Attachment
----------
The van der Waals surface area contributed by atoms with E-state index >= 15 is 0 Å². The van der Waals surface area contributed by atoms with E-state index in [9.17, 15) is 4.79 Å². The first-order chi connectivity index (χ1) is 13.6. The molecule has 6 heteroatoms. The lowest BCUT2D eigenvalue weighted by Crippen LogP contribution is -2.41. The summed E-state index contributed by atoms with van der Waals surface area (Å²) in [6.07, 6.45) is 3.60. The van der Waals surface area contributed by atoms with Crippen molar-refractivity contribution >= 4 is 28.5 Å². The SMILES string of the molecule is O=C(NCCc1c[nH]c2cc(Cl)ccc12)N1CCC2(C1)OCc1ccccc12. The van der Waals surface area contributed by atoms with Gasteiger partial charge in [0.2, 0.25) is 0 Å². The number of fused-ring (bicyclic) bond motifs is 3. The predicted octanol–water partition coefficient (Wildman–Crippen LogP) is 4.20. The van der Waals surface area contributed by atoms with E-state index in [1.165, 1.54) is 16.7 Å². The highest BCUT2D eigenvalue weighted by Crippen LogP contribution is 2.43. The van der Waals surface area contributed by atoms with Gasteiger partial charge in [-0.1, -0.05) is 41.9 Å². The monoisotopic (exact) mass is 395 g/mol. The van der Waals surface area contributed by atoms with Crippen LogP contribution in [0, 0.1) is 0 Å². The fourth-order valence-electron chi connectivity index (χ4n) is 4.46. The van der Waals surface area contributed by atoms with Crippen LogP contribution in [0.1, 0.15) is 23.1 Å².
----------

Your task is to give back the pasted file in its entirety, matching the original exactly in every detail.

The van der Waals surface area contributed by atoms with E-state index >= 15 is 0 Å². The van der Waals surface area contributed by atoms with E-state index in [9.17, 15) is 4.79 Å². The first-order chi connectivity index (χ1) is 13.6. The molecule has 6 heteroatoms. The lowest BCUT2D eigenvalue weighted by Crippen LogP contribution is -2.41. The summed E-state index contributed by atoms with van der Waals surface area (Å²) in [6.07, 6.45) is 3.60. The van der Waals surface area contributed by atoms with Crippen molar-refractivity contribution >= 4 is 28.5 Å². The SMILES string of the molecule is O=C(NCCc1c[nH]c2cc(Cl)ccc12)N1CCC2(C1)OCc1ccccc12. The van der Waals surface area contributed by atoms with Gasteiger partial charge in [0.2, 0.25) is 0 Å². The number of fused-ring (bicyclic) bond motifs is 3. The predicted octanol–water partition coefficient (Wildman–Crippen LogP) is 4.20. The van der Waals surface area contributed by atoms with E-state index in [1.165, 1.54) is 16.7 Å². The highest BCUT2D eigenvalue weighted by Crippen LogP contribution is 2.43. The van der Waals surface area contributed by atoms with Gasteiger partial charge in [-0.1, -0.05) is 41.9 Å². The monoisotopic (exact) mass is 395 g/mol. The van der Waals surface area contributed by atoms with Crippen LogP contribution in [0, 0.1) is 0 Å². The fourth-order valence-electron chi connectivity index (χ4n) is 4.46. The van der Waals surface area contributed by atoms with Crippen LogP contribution in [0.1, 0.15) is 23.1 Å².